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Old 11-27-2008, 10:18 PM   #1
johnnyxxxcakes
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Registered: Nov 2008
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A few questions about Fedora


I was running Ubuntu 8.04, then I upgraded to 8.10, and noticed it to be extremely slower. I heard that Canonical has made Ubuntu Intrepid a bit more bloated, and I didn't like that. Then I switched to Linux Mint 5 Elyssa, and now I'm thinking of switching over to Fedora. I've tried Fedora for about an hour, but I just wanted to get settled with a distro that night and quit "hopping". This time I'm thinking of giving Fedora a whirl again, considering the new version 10 just came out.

I hear a lot about Fedora being "bleeding/cutting edge". What exactly do they mean by this?

Last edited by johnnyxxxcakes; 11-27-2008 at 10:20 PM.
 
Old 11-27-2008, 11:32 PM   #2
ronlau9
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Quote:
Originally Posted by johnnyxxxcakes View Post
I was running Ubuntu 8.04, then I upgraded to 8.10, and noticed it to be extremely slower. I heard that Canonical has made Ubuntu Intrepid a bit more bloated, and I didn't like that. Then I switched to Linux Mint 5 Elyssa, and now I'm thinking of switching over to Fedora. I've tried Fedora for about an hour, but I just wanted to get settled with a distro that night and quit "hopping". This time I'm thinking of giving Fedora a whirl again, considering the new version 10 just came out.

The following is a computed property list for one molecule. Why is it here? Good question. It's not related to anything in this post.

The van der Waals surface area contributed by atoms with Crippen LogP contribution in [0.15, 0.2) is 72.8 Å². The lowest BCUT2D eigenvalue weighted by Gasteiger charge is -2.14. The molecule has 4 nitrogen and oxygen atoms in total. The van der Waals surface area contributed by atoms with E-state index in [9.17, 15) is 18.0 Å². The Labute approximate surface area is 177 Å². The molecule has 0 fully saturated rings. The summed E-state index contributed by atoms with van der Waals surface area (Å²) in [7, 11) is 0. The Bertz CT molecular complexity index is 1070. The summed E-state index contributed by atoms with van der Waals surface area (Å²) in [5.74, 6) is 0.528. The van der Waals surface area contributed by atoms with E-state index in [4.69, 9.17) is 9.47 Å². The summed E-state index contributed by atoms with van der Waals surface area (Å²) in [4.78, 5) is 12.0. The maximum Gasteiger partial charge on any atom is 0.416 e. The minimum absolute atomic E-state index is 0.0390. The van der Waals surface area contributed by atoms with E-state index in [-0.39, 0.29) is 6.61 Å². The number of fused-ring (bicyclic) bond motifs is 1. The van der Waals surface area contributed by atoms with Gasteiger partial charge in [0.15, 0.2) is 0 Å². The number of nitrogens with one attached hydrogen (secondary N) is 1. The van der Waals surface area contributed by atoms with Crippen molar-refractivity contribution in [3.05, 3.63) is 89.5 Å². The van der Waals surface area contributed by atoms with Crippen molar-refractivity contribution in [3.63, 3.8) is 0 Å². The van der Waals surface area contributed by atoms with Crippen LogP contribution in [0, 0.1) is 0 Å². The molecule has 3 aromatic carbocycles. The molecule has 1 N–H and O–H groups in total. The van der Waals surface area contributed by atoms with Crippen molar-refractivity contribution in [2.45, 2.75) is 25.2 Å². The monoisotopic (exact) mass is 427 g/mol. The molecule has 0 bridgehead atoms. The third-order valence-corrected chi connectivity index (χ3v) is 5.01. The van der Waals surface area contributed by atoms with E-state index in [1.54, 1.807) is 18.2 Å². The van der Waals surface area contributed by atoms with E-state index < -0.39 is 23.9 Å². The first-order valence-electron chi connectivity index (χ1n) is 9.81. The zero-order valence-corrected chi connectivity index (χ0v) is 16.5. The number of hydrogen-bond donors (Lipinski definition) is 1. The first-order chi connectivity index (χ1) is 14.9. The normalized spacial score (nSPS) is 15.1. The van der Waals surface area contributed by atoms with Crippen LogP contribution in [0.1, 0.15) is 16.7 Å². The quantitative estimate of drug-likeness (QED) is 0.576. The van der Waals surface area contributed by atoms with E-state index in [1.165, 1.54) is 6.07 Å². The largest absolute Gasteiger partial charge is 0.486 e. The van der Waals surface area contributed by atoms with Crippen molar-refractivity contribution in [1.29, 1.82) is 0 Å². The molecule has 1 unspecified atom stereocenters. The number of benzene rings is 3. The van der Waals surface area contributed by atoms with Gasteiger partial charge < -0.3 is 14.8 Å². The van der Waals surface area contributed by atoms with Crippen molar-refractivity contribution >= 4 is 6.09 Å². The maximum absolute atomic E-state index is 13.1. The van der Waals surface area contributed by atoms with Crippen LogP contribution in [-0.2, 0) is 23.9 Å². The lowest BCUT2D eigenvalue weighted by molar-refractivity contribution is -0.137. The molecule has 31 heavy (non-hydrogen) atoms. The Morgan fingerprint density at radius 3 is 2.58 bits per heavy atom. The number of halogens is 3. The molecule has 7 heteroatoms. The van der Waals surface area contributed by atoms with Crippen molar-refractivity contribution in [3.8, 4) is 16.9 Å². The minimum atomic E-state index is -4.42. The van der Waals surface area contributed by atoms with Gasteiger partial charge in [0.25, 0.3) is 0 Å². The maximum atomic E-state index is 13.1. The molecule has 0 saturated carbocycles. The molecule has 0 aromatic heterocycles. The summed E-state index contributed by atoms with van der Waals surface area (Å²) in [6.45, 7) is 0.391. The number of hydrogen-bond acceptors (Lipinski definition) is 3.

I hear a lot about Fedora being "bleeding/cutting edge". What exactly do they mean by this?
Is not better to realize what you expect from the distro you are going to use ?
What kind of stuff did you like to run ?
Which distro support you're hard ware best ?
And than make you're final choice.
 
Old 11-27-2008, 11:55 PM   #3
billymayday
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Registered: Mar 2006
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Distribution: Fedora, CentOS, OpenSuse, Slack, Gentoo, Debian, Arch, PCBSD
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Bleeding edge means it has very recent versions of software included (not necessarily the most stable versions).

Fedora is a testbed for RedHat releases, so much of what we see in Fedora 10 and Fedora 11 will appear in RHEL6 when is comes out later next year. RHEL5 is largely based on Fedora Core 6.

What this means is that Fedora has a short release cycle - 2 versions per year, and each is only formally supported for around 13 months.
 
  


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